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|11-21-2010, 08:50 AM||#1|
A Son of Martha
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The Raiders Again Are the Signature Game in a Pittsburgh
Often the Case for Nearly 40 Years, The Raiders Again Are the Signature Game in a Pittsburgh Steeler Season
Posted on November 21, 2010 by ted
After being the worst NFL franchise over their first 39 years of existence, the Pittsburgh Steelers have been league’s best team over the last 39 years, including a 6-3 start to the 2010 season.
The Steelers won their first playoff game in 1972 when Franco Harris’ Immaculate Reception helped defeat Oakland, 13-7, in the AFC divisional round. But a youthful Pittsburgh squad, a team that had not posted a winning record since 1963, also opened that season with a signature upset win over the Raiders, thus announcing its arrival as a playoff contender.
Since then nearly every time these two bitter rivals meet, seemingly at least one of their entire seasons is greatly impacted positively or negatively based on the result of this one game. And both teams’ 2010 campaigns may well be defined by today’s game in Pittsburgh.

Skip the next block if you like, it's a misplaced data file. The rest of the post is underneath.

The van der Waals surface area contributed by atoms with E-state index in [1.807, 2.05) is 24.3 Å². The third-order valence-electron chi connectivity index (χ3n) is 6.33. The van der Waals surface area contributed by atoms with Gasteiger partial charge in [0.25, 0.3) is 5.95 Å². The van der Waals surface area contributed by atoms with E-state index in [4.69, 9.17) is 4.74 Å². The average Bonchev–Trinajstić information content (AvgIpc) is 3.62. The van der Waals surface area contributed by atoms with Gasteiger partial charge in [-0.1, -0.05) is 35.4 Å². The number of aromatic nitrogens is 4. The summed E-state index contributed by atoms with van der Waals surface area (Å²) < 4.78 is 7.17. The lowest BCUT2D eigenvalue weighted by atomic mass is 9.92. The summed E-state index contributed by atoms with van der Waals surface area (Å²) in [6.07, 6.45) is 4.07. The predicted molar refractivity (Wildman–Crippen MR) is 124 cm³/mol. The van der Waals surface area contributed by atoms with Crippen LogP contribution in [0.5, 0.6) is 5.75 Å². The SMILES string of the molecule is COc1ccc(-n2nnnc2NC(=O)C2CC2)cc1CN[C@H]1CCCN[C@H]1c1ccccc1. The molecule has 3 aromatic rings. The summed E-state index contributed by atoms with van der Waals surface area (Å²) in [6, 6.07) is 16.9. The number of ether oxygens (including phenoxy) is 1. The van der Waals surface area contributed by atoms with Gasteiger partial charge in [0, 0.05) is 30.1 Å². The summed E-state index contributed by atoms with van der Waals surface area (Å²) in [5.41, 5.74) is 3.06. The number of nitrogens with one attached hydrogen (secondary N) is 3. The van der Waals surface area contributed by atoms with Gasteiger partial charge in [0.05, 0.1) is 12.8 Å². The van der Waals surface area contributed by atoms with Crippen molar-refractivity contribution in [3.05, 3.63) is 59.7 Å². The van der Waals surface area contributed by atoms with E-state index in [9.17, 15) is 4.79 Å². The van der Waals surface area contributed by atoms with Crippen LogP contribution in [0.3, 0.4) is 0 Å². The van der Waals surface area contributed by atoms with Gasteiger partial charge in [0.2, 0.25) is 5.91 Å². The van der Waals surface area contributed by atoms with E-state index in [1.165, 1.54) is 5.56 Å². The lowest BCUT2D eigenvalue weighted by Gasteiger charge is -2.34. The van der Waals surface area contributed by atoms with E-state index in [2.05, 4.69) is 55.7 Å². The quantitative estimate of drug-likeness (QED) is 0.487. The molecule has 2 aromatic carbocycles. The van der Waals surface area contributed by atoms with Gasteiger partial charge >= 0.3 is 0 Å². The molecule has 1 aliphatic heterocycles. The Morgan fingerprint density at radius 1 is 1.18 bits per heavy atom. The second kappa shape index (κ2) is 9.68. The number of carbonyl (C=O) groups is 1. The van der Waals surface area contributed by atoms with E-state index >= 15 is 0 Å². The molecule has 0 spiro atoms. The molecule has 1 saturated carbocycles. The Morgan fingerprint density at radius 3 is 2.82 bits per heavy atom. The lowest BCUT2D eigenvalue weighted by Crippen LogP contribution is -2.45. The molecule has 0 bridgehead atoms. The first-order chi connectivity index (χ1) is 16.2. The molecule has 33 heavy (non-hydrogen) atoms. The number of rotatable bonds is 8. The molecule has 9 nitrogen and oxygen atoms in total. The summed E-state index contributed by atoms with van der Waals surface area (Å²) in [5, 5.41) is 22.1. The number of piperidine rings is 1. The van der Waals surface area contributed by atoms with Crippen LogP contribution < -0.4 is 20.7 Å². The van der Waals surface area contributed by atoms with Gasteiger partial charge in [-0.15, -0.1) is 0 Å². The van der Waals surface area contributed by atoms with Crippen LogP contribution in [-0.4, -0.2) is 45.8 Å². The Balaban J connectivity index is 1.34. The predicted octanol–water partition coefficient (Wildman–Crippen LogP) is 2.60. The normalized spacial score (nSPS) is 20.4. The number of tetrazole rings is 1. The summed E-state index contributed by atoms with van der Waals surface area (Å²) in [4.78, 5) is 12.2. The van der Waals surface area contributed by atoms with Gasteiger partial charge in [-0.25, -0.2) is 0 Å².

The Steelers looked like arguably the best team in the NFL over the first half of the season, but are coming off a blowout loss at home to the Patriots on prime-time television and have been battered with key injuries to their veteran-laden roster, particularly on both lines of scrimmage.
A loss today would likely mean the Steelers will collapse in the second-half of the season, as they did in 2009 when a 5-game losing streak late in the year was highlighted by a home loss to a Raider squad that entered the game 3-8.
The host Steelers were in control throughout the afternoon, but yielded a trio of fourth-quarter touchdown passes to journeyman Bruce Gradkowski in a 27-24 loss. Moreover, then-rookie, reserve corner Joe Burnett (who has since been cut) dropped an easy lob pass for an interception that would have sealed the win, just one of a plethora of Steeler mistakes in that meltdown. Burnett catches that ball and Pittsburgh goes to the playoffs as a wild-card team even with its disappointing second-half of the season.
In 2006, the Steelers were defending Super Bowl champions, but finished a horrifically under-achieving 8-8, one win away from a postseason berth. They were ultimately kept out of the playoffs due to a midseason 20-13 loss to an Oakland squad that finished 2-14.
Pittsburgh out-gained the Raiders 360-98 total yards that day, but Ben Roethlisberger – clearly hindered by the effects of a concussion from the previous week – threw four interceptions, and Bill Cowher was stubborn, wrong and dumb in not pulling a clearly injured Roethlisberger from that game.
Dating back to the 1970s, the Steelers and Raiders met in the playoffs five consecutive season beginning with the Immaculate Reception game. The following season in 1973, Pittsburgh looked like a legitimate title contender after a 17-9 win at Oakland improved the Steelers’ record to 8-1 on the season. However, the Steelers then lost their next three games and were eventually dominated by the host Raiders, 33-14, in the AFC divisional round.